The British produced 4,423 Centurions. The tank became one of the world’s longest-serving MBTs.

Introduced in 1945, too late to see combat action in World War 2, the Centurion later proved to be one of the most successful tank designs of the post-war era. It was still produced in the 1960s, and saw frontline combat in the 1980s. The chassis was also adapted for several other roles, and these have remained in service to this day. It was a very popular tank with good armour, maneuverability, and armament.

The British developed the Centurion because of the Second World War since their tanks were generally disappointing. The British produced 4,423 Centurions. The tank became one of the world’s longest-serving MBTs. Besides Britain and Canada, 17 other countries fielded the Centurion.

The latter centurion has a weight of about 51 tons, a length of 7.6 m, a width of 3.38 m, and a height of 3 m. Its crew of 4 includes: commander, gunner, loader, and driver.

The new design took the base 5-wheel suspended track system of the original Comet cruiser tank. However, the tracked component of the Comet for the purposes of a new design was further extended to include a sixth road wheel and the original Christie suspension system was dropped in favor of a Horstmann suspension system. An all-new hull was affixed between the track installations that was specifically designed in such a way as to help with ballistics protection against the newer threats of the modern battlefield.

Eventually, the British designed 13 marks of the Centurion as incremental updates were added. One major difference between the various marks was the calibre of the main gun. Centurions started with a 17-pounder (76.2mm) gun; the tanks were then quickly upgraded to the 20-pounder (84mm) and eventually the 105mm. The main gun was upgraded with a stabilizer, which meant it could fire on the move. Upgrades also included increased armour thickness, the addition of infrared sights for night vision, an external fuel tank and a .50 calibre ranging machine gun.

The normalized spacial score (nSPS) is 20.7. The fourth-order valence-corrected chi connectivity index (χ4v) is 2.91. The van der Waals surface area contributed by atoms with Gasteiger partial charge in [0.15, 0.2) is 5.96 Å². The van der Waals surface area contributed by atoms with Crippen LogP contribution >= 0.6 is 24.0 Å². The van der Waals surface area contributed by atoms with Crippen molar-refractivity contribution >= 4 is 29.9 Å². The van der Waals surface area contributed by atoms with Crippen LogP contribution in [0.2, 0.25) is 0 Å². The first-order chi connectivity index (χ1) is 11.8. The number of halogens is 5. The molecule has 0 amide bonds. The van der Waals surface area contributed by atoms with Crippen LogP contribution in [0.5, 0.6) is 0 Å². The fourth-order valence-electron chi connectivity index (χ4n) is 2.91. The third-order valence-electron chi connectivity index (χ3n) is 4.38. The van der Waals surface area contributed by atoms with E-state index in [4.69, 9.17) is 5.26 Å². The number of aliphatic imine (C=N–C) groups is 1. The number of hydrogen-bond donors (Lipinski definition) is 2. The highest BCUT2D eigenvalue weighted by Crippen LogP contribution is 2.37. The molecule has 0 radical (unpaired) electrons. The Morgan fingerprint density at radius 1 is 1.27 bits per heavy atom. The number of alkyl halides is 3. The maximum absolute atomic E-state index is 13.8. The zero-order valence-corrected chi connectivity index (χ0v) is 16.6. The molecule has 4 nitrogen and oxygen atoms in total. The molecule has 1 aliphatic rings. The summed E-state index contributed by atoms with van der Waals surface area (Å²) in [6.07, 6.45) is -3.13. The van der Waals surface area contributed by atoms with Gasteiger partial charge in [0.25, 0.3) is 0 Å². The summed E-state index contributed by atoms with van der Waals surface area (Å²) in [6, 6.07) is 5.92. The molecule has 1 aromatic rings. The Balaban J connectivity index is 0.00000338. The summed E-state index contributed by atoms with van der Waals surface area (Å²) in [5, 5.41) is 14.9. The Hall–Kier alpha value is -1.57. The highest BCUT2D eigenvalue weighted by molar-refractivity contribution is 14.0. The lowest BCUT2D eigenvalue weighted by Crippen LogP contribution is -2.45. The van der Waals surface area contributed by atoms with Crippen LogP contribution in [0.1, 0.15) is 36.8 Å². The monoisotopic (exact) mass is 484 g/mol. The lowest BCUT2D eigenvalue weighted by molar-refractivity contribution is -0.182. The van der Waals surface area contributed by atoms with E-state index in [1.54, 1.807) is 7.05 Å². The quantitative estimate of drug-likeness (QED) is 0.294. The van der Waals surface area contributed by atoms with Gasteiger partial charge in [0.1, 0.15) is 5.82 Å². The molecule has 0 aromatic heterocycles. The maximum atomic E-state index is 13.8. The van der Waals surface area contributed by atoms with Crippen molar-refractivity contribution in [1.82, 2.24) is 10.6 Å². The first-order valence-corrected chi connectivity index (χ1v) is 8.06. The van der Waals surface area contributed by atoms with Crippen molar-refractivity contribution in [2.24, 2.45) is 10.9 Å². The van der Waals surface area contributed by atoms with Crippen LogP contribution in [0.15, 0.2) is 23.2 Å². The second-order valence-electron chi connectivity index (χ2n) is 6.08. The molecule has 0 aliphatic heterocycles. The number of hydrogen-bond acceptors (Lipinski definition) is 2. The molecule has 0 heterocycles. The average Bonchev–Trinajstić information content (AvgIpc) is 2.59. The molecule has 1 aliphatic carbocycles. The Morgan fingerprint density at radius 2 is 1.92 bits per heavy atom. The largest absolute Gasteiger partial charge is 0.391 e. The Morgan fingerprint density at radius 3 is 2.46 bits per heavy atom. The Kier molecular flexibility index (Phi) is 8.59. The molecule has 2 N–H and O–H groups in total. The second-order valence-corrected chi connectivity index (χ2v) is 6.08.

Centurion MBT
Centurion MBT

Centurion first entered combat with the British Army in the Korean War in 1950 in support of the UN forces. The Centurion later served on the Indian side in the Indo-Pakistani War of 1965, where it fought against US-supplied M47 and M48 Patton tanks and it served with the Royal Australian Armoured Corps in Vietnam.

Israel’s army used Centurions in the 1967 Six-Day War, the 1973 Yom Kippur War, the 1978 South Lebanon conflict, and the 1982 Lebanon War. Centurions modified as armoured personnel carriers were used in Gaza, the West Bank and on the Lebanese border. The Royal Jordanian Land Force used Centurions, first in 1970 to fend off a Syrian incursion within its borders during the Black September events and later in the Golan Heights in 1973. South Africa deployed its Centurions in Angola during the South African Border War.


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